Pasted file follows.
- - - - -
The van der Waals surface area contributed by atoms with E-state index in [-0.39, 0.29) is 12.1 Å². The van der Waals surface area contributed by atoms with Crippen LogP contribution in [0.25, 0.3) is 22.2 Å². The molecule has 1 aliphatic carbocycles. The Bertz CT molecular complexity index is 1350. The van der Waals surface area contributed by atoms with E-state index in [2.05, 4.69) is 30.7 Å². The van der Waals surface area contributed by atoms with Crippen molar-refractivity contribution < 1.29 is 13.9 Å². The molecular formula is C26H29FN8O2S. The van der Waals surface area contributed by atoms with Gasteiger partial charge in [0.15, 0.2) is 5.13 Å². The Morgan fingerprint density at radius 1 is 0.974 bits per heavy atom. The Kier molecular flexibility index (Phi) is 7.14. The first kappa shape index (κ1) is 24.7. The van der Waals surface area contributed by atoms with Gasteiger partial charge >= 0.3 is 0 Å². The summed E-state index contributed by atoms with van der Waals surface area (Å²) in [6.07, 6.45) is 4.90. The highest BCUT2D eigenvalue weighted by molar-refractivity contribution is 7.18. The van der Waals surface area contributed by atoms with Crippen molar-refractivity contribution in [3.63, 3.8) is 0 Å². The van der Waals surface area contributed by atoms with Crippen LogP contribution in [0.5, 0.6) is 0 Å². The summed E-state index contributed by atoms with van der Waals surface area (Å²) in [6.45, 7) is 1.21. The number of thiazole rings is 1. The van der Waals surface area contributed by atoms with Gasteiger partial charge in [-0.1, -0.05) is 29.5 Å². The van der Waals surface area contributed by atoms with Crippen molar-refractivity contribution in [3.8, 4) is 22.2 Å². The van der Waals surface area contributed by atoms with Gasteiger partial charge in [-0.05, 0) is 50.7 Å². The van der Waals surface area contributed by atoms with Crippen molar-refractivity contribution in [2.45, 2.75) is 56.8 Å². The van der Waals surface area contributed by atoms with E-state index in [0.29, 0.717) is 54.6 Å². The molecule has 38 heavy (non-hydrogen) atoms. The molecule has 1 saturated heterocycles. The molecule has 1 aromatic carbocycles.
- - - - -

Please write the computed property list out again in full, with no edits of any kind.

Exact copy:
The van der Waals surface area contributed by atoms with E-state index in [-0.39, 0.29) is 12.1 Å². The van der Waals surface area contributed by atoms with Crippen LogP contribution in [0.25, 0.3) is 22.2 Å². The molecule has 1 aliphatic carbocycles. The Bertz CT molecular complexity index is 1350. The van der Waals surface area contributed by atoms with E-state index in [2.05, 4.69) is 30.7 Å². The van der Waals surface area contributed by atoms with Crippen molar-refractivity contribution < 1.29 is 13.9 Å². The molecular formula is C26H29FN8O2S. The van der Waals surface area contributed by atoms with Gasteiger partial charge in [0.15, 0.2) is 5.13 Å². The Morgan fingerprint density at radius 1 is 0.974 bits per heavy atom. The Kier molecular flexibility index (Phi) is 7.14. The first kappa shape index (κ1) is 24.7. The van der Waals surface area contributed by atoms with Gasteiger partial charge >= 0.3 is 0 Å². The summed E-state index contributed by atoms with van der Waals surface area (Å²) in [6.07, 6.45) is 4.90. The highest BCUT2D eigenvalue weighted by molar-refractivity contribution is 7.18. The van der Waals surface area contributed by atoms with Crippen molar-refractivity contribution in [3.63, 3.8) is 0 Å². The van der Waals surface area contributed by atoms with Crippen LogP contribution in [0.5, 0.6) is 0 Å². The summed E-state index contributed by atoms with van der Waals surface area (Å²) in [6.45, 7) is 1.21. The number of thiazole rings is 1. The van der Waals surface area contributed by atoms with Gasteiger partial charge in [-0.1, -0.05) is 29.5 Å². The van der Waals surface area contributed by atoms with Crippen molar-refractivity contribution in [3.8, 4) is 22.2 Å². The van der Waals surface area contributed by atoms with Gasteiger partial charge in [-0.05, 0) is 50.7 Å². The van der Waals surface area contributed by atoms with Crippen molar-refractivity contribution in [2.45, 2.75) is 56.8 Å². The van der Waals surface area contributed by atoms with E-state index in [0.29, 0.717) is 54.6 Å². The molecule has 38 heavy (non-hydrogen) atoms. The molecule has 1 saturated heterocycles. The molecule has 1 aromatic carbocycles.